Human stomachs are hard to replicate. Lab staples like mice and fruit flies have digestive systems that are sufficiently different to make them poor models for studying gut development and disease. Now, though, scientists have used stem cells to grow human stomach tissue in a dish. The feat was achieved with a cocktail of hormones and proteins that tell pluripotent stem cells to become the cast of cells that form a part of the stomach called the gastric antrum, which connects to the small intestine. Roughly the size of a sesame seed, the resulting ‘gastric organoids’ – a section through one is pictured – contain no immune cells or blood, so they’re not perfect model systems. But they will be a great way to figure out how a bacterium like Helicobacter pylori (stained red), which targets the gastric antrum, causes ulcers and cancer – and they’ll be used to test experimental drugs.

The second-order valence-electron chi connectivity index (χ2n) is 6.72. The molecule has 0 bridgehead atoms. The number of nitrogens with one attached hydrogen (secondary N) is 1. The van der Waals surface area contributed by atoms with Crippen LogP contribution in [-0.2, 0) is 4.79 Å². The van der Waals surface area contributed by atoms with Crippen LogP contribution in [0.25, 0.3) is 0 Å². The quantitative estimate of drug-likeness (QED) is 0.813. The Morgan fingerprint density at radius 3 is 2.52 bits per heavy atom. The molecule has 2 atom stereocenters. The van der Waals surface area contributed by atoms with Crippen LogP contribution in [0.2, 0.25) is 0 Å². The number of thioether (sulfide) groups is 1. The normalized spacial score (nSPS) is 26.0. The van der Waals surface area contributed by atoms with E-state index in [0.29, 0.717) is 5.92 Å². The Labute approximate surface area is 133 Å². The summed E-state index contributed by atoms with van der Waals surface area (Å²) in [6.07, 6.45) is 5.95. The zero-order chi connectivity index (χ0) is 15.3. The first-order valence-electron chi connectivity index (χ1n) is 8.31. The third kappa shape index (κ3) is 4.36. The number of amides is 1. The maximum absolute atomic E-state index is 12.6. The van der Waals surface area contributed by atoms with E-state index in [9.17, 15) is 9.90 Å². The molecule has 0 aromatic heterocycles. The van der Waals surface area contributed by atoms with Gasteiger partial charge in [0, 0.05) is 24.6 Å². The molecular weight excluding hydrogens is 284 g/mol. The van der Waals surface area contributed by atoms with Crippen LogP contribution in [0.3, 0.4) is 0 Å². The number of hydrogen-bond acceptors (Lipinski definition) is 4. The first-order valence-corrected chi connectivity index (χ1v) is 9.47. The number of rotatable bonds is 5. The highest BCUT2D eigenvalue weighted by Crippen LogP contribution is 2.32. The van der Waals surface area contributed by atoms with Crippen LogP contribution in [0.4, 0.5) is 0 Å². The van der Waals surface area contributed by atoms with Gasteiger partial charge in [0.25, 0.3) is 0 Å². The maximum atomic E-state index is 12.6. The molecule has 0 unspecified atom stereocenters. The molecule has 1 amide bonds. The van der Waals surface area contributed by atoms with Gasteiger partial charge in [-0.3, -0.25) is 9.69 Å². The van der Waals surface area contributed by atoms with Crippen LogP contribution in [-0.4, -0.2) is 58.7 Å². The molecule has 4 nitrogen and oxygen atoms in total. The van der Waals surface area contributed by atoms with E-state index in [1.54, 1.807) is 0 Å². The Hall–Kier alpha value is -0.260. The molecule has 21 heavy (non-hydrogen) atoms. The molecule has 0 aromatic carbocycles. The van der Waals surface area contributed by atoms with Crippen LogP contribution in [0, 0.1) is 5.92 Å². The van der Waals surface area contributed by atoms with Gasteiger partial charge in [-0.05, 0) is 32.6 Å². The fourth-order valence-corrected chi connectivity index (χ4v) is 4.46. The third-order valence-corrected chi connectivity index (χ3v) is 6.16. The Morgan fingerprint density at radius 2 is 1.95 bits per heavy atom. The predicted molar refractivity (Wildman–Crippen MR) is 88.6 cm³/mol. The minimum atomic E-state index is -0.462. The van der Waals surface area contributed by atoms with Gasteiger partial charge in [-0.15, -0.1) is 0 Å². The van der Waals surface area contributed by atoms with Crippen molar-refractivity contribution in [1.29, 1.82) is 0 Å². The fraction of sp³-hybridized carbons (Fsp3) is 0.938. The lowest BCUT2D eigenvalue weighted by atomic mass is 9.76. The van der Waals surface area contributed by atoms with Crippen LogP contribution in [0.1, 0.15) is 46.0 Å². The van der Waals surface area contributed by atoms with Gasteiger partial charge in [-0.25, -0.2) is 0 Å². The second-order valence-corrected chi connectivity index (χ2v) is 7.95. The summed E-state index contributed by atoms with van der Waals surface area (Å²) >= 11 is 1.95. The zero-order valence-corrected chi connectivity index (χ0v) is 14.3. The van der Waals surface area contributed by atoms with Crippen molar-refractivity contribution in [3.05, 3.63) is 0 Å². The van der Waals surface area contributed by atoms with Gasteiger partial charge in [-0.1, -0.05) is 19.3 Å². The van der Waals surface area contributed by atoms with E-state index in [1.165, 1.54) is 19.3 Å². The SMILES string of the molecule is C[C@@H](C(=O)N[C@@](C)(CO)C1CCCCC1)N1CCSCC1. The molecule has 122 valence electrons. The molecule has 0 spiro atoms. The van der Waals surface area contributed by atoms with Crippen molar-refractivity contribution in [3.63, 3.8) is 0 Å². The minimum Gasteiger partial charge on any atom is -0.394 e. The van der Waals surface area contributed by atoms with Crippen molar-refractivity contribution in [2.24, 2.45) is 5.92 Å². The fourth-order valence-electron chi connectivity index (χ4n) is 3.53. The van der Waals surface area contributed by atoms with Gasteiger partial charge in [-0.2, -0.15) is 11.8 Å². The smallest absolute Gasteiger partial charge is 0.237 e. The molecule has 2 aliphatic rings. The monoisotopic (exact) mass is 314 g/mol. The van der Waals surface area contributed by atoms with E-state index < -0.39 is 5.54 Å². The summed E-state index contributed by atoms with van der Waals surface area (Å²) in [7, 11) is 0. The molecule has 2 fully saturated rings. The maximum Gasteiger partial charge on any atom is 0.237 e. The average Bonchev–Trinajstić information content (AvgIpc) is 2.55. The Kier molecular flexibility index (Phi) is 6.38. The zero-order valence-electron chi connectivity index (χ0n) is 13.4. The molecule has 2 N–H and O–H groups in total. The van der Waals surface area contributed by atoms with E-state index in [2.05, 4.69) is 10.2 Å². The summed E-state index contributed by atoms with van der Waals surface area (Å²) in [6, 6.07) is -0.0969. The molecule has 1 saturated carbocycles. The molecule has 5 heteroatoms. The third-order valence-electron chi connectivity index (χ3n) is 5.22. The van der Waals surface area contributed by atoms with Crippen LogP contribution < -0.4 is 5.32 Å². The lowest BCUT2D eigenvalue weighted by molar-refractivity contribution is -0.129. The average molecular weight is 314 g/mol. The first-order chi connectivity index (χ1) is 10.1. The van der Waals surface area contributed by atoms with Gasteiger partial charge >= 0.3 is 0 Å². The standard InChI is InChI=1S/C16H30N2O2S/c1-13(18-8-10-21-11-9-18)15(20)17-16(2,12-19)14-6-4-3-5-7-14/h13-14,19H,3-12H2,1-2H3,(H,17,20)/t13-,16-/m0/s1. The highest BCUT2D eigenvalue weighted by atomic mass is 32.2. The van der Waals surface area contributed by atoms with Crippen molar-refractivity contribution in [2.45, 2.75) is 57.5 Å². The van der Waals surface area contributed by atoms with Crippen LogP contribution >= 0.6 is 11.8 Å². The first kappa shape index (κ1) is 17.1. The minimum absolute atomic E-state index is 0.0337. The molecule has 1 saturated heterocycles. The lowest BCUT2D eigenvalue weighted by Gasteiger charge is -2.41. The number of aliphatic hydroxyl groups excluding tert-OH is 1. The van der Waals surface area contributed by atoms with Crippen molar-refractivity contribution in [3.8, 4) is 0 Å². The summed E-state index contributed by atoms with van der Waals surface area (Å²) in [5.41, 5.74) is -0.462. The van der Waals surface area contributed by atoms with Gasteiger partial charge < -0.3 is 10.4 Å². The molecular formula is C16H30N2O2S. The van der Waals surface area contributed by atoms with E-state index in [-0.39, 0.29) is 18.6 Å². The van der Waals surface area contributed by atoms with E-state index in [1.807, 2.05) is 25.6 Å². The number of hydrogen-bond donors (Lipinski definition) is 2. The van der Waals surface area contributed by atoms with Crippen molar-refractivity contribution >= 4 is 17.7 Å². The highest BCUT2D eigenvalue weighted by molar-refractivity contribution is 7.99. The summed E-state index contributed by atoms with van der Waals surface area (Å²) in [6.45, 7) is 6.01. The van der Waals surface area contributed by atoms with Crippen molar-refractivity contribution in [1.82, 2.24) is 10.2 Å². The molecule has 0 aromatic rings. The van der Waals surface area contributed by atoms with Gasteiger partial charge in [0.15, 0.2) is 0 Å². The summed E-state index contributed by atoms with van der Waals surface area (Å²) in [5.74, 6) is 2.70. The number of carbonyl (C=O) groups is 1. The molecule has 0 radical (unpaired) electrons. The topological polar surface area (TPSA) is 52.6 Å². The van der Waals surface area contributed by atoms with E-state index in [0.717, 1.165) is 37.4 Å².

Written by Daniel Cossins
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